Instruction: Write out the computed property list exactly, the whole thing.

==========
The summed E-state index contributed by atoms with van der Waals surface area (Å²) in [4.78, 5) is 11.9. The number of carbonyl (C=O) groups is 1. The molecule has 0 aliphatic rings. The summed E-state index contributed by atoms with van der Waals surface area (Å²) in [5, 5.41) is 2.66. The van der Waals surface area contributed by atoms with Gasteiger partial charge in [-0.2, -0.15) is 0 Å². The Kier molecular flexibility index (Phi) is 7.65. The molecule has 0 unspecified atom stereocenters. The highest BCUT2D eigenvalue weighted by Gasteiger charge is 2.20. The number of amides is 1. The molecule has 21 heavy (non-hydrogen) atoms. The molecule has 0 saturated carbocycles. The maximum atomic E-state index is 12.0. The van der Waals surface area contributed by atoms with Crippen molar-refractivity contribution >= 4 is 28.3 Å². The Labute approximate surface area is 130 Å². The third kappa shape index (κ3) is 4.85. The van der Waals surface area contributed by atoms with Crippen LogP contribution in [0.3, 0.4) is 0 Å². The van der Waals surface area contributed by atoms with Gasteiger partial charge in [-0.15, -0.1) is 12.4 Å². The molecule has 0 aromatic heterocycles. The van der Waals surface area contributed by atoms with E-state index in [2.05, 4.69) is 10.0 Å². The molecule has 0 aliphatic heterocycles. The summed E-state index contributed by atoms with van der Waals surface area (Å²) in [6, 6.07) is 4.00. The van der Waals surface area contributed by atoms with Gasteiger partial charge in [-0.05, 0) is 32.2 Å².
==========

The summed E-state index contributed by atoms with van der Waals surface area (Å²) in [4.78, 5) is 11.9. The number of carbonyl (C=O) groups is 1. The molecule has 0 aliphatic rings. The summed E-state index contributed by atoms with van der Waals surface area (Å²) in [5, 5.41) is 2.66. The van der Waals surface area contributed by atoms with Gasteiger partial charge in [-0.2, -0.15) is 0 Å². The Kier molecular flexibility index (Phi) is 7.65. The molecule has 0 unspecified atom stereocenters. The highest BCUT2D eigenvalue weighted by Gasteiger charge is 2.20. The number of amides is 1. The molecule has 21 heavy (non-hydrogen) atoms. The molecule has 0 saturated carbocycles. The maximum atomic E-state index is 12.0. The van der Waals surface area contributed by atoms with Crippen molar-refractivity contribution >= 4 is 28.3 Å². The Labute approximate surface area is 130 Å². The third kappa shape index (κ3) is 4.85. The van der Waals surface area contributed by atoms with Crippen LogP contribution in [0.3, 0.4) is 0 Å². The van der Waals surface area contributed by atoms with Gasteiger partial charge in [-0.15, -0.1) is 12.4 Å². The molecule has 0 aromatic heterocycles. The van der Waals surface area contributed by atoms with E-state index in [2.05, 4.69) is 10.0 Å². The molecule has 0 aliphatic heterocycles. The summed E-state index contributed by atoms with van der Waals surface area (Å²) in [6, 6.07) is 4.00. The van der Waals surface area contributed by atoms with Gasteiger partial charge in [-0.05, 0) is 32.2 Å².